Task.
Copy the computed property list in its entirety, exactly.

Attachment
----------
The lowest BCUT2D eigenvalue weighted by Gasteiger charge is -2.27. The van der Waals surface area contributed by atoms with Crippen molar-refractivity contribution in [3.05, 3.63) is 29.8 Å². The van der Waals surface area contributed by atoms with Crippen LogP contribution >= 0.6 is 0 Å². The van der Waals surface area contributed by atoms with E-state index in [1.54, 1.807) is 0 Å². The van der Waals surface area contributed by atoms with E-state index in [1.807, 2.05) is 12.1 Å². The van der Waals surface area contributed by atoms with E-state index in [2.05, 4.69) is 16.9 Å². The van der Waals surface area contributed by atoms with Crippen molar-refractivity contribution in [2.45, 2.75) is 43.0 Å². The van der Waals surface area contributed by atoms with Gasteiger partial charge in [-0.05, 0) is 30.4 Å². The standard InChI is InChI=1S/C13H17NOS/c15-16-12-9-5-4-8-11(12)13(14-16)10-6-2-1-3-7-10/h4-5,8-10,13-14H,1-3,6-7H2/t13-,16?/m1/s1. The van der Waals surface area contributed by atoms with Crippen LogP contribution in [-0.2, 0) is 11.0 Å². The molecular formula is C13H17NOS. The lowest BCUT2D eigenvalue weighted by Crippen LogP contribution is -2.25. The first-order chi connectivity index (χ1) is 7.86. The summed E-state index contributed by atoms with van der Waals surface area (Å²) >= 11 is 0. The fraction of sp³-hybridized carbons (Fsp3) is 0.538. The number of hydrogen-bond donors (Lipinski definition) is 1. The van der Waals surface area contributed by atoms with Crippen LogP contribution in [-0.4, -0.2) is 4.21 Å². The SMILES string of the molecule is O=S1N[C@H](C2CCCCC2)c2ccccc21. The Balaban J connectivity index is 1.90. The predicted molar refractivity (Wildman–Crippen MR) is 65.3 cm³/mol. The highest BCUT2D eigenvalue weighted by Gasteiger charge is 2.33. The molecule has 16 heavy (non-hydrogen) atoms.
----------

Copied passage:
The lowest BCUT2D eigenvalue weighted by Gasteiger charge is -2.27. The van der Waals surface area contributed by atoms with Crippen molar-refractivity contribution in [3.05, 3.63) is 29.8 Å². The van der Waals surface area contributed by atoms with Crippen LogP contribution >= 0.6 is 0 Å². The van der Waals surface area contributed by atoms with E-state index in [1.54, 1.807) is 0 Å². The van der Waals surface area contributed by atoms with E-state index in [1.807, 2.05) is 12.1 Å². The van der Waals surface area contributed by atoms with E-state index in [2.05, 4.69) is 16.9 Å². The van der Waals surface area contributed by atoms with Crippen molar-refractivity contribution in [2.45, 2.75) is 43.0 Å². The van der Waals surface area contributed by atoms with Gasteiger partial charge in [-0.05, 0) is 30.4 Å². The standard InChI is InChI=1S/C13H17NOS/c15-16-12-9-5-4-8-11(12)13(14-16)10-6-2-1-3-7-10/h4-5,8-10,13-14H,1-3,6-7H2/t13-,16?/m1/s1. The van der Waals surface area contributed by atoms with Crippen LogP contribution in [-0.2, 0) is 11.0 Å². The molecular formula is C13H17NOS. The lowest BCUT2D eigenvalue weighted by Crippen LogP contribution is -2.25. The first-order chi connectivity index (χ1) is 7.86. The summed E-state index contributed by atoms with van der Waals surface area (Å²) >= 11 is 0. The fraction of sp³-hybridized carbons (Fsp3) is 0.538. The number of hydrogen-bond donors (Lipinski definition) is 1. The van der Waals surface area contributed by atoms with Crippen LogP contribution in [-0.4, -0.2) is 4.21 Å². The SMILES string of the molecule is O=S1N[C@H](C2CCCCC2)c2ccccc21. The Balaban J connectivity index is 1.90. The predicted molar refractivity (Wildman–Crippen MR) is 65.3 cm³/mol. The highest BCUT2D eigenvalue weighted by Gasteiger charge is 2.33. The molecule has 16 heavy (non-hydrogen) atoms.